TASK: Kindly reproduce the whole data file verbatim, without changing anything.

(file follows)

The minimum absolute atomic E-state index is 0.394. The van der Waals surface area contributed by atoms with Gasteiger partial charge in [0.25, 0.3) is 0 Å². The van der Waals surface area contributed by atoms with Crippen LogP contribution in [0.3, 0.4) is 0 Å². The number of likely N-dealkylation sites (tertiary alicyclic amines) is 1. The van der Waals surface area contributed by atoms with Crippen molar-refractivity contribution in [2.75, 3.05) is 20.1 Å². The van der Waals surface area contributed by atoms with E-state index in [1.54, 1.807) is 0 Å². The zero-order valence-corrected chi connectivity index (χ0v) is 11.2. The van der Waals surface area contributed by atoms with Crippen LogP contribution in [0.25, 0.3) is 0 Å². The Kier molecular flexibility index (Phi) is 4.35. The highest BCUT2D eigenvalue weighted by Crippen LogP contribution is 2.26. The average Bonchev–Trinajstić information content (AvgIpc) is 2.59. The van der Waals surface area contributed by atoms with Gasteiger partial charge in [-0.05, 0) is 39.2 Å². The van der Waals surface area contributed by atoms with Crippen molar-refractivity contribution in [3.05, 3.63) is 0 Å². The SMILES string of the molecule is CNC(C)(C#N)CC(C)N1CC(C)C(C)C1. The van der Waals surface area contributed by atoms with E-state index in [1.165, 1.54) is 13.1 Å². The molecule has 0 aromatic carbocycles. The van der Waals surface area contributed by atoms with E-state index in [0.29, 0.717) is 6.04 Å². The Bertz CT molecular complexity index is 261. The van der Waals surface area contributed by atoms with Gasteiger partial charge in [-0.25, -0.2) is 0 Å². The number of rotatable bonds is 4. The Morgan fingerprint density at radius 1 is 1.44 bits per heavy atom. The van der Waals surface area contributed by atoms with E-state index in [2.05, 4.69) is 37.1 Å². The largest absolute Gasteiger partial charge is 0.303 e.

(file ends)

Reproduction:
The minimum absolute atomic E-state index is 0.394. The van der Waals surface area contributed by atoms with Gasteiger partial charge in [0.25, 0.3) is 0 Å². The van der Waals surface area contributed by atoms with Crippen LogP contribution in [0.3, 0.4) is 0 Å². The number of likely N-dealkylation sites (tertiary alicyclic amines) is 1. The van der Waals surface area contributed by atoms with Crippen molar-refractivity contribution in [2.75, 3.05) is 20.1 Å². The van der Waals surface area contributed by atoms with E-state index in [1.54, 1.807) is 0 Å². The zero-order valence-corrected chi connectivity index (χ0v) is 11.2. The van der Waals surface area contributed by atoms with Crippen LogP contribution in [0.25, 0.3) is 0 Å². The Kier molecular flexibility index (Phi) is 4.35. The highest BCUT2D eigenvalue weighted by Crippen LogP contribution is 2.26. The average Bonchev–Trinajstić information content (AvgIpc) is 2.59. The van der Waals surface area contributed by atoms with Gasteiger partial charge in [-0.05, 0) is 39.2 Å². The van der Waals surface area contributed by atoms with Crippen molar-refractivity contribution in [3.05, 3.63) is 0 Å². The SMILES string of the molecule is CNC(C)(C#N)CC(C)N1CC(C)C(C)C1. The van der Waals surface area contributed by atoms with E-state index in [1.165, 1.54) is 13.1 Å². The molecule has 0 aromatic carbocycles. The van der Waals surface area contributed by atoms with E-state index in [0.29, 0.717) is 6.04 Å². The Bertz CT molecular complexity index is 261. The van der Waals surface area contributed by atoms with Gasteiger partial charge in [-0.25, -0.2) is 0 Å². The number of rotatable bonds is 4. The Morgan fingerprint density at radius 1 is 1.44 bits per heavy atom. The van der Waals surface area contributed by atoms with E-state index in [2.05, 4.69) is 37.1 Å². The largest absolute Gasteiger partial charge is 0.303 e.